Re: OT, Historical Photo Question

From: Katharine Thayer ^lt;[email protected]>
Date: 10/10/05-05:08:45 AM Z
Message-id: <>

Hi Dan,
This is known as "combination printing" and was used to great effect by,
for example, Gustav le Gray in the mid-19th century. According to
Beaumont Newhall's classic history of photography, rather than the two
plates being "melded" as you suggest, "The two negatives were masked;
part of the print was made from one, and part from the other." Hope
that's helpful,

Dan Burkholder wrote:
> Sorry to clutter the list with this but I don't know of a more
> knowledgeable group to ask. A friend sent the following inquiry so any
> info is much appreciated and will be forwarded to him with the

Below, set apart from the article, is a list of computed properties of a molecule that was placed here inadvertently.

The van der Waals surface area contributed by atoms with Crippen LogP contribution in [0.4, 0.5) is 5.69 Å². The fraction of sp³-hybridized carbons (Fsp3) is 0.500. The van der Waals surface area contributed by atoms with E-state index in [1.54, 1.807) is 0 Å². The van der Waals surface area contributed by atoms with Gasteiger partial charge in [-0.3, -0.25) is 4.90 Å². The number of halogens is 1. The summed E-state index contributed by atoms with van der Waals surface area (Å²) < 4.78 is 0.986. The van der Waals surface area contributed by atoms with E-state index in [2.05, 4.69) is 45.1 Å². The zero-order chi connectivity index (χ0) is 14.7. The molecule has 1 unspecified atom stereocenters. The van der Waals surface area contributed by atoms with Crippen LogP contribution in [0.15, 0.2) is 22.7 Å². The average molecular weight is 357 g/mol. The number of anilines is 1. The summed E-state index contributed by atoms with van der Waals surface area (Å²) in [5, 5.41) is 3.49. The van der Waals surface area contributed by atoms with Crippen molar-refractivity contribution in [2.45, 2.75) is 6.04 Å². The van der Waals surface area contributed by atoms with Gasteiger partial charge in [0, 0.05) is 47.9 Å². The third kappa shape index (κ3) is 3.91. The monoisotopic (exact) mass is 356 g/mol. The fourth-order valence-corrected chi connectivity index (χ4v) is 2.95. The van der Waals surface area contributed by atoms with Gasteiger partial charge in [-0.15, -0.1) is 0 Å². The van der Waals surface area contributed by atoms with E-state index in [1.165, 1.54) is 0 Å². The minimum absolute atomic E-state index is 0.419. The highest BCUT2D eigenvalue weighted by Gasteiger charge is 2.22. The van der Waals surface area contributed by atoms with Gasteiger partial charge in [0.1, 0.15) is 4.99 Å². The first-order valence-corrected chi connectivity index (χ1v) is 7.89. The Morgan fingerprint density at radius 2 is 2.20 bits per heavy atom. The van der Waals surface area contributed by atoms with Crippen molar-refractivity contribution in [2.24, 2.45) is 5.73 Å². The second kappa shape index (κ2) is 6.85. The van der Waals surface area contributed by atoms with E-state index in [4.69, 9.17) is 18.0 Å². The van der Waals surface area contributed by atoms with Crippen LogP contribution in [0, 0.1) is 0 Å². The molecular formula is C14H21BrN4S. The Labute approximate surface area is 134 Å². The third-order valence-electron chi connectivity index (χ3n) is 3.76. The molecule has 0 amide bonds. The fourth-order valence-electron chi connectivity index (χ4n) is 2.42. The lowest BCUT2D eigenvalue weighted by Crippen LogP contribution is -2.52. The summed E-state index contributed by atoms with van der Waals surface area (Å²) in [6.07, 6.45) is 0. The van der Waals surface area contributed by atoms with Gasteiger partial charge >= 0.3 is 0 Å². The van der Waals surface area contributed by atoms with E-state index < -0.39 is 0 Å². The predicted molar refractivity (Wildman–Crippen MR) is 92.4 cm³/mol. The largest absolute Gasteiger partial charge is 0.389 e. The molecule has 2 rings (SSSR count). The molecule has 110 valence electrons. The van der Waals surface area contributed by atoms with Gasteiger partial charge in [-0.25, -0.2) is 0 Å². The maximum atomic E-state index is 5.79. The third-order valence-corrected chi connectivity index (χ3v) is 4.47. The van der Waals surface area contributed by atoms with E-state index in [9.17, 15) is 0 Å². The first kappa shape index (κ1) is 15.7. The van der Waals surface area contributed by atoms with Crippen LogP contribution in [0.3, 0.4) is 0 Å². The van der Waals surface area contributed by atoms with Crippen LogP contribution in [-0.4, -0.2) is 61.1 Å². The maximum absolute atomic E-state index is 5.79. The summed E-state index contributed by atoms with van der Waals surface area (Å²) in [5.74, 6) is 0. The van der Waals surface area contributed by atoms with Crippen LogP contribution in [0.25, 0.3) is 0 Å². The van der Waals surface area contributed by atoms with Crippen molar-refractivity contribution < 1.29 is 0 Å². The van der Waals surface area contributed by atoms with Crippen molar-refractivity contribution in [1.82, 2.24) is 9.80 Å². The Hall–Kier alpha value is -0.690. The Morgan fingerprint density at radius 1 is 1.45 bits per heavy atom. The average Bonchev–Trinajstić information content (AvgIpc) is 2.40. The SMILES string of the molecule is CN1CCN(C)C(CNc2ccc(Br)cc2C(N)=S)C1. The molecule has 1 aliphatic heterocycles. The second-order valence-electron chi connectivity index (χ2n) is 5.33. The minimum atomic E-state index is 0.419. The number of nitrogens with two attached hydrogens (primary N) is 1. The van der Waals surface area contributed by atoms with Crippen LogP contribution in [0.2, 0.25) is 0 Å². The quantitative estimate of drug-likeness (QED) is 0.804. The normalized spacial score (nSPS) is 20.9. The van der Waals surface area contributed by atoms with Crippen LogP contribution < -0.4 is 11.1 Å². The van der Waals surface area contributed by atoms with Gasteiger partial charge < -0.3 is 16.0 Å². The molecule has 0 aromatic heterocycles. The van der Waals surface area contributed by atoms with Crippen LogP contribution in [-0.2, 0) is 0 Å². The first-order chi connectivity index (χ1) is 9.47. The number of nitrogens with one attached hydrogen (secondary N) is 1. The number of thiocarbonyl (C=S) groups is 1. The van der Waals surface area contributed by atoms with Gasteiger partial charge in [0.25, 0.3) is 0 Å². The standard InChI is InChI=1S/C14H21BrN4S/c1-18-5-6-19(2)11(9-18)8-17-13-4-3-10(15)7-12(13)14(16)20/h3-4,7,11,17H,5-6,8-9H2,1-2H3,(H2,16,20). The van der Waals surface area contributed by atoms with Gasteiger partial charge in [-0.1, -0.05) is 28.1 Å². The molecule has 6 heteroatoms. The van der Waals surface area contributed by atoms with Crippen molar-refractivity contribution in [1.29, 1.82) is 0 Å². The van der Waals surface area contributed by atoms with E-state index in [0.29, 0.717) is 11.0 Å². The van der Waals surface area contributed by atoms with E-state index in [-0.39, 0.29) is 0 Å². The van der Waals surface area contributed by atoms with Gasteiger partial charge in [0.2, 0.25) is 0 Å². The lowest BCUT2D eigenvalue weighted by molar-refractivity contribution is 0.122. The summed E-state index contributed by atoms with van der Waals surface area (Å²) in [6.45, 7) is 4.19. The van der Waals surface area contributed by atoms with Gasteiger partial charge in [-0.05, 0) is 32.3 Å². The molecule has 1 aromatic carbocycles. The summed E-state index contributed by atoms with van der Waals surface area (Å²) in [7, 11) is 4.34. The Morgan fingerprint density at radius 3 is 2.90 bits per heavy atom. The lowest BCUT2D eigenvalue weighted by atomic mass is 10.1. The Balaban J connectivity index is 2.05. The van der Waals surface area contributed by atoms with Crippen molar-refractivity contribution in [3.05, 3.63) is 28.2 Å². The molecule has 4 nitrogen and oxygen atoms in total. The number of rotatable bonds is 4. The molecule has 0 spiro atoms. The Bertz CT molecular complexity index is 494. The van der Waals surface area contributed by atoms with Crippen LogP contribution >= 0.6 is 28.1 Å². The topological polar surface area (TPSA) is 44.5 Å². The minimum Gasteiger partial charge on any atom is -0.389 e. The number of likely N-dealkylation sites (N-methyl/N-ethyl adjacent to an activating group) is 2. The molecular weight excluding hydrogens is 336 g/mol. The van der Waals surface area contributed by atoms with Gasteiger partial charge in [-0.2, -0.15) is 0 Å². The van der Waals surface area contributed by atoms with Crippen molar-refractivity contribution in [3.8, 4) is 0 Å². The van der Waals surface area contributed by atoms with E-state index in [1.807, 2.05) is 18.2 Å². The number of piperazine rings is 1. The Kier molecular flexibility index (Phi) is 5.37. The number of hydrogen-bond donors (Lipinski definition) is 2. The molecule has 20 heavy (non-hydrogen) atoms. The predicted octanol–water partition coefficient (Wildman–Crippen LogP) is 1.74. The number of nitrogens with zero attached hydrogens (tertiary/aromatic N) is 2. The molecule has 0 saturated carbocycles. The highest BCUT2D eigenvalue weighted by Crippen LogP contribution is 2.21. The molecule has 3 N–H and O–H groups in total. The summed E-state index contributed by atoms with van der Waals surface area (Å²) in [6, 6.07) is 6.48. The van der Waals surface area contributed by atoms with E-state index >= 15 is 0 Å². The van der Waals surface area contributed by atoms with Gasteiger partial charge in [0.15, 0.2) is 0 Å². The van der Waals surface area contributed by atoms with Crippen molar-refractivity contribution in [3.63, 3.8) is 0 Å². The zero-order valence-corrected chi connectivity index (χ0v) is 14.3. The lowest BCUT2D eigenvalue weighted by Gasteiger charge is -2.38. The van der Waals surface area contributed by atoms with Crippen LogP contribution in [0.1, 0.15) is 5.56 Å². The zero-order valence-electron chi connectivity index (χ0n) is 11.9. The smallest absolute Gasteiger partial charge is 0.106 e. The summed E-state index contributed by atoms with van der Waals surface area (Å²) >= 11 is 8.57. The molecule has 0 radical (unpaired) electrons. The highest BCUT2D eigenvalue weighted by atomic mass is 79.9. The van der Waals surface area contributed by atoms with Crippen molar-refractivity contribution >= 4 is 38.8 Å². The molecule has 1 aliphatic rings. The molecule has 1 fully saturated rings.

> appropriate credit line:
> > Some "old time" black and white photographers use to take two
> > photographs, one for foreground and one for sky and "meld" them some
> > how into one plate (back in the days of glass plates). Just at a talk
> > with Robert Glenn Ketchum who was talking about it. Do you know what
> > photographers there were, the name of the process and where I might
> > find out more info on it?
> Thanks for helping!
> Dan
> --
Received on Mon Oct 10 12:04:13 2005

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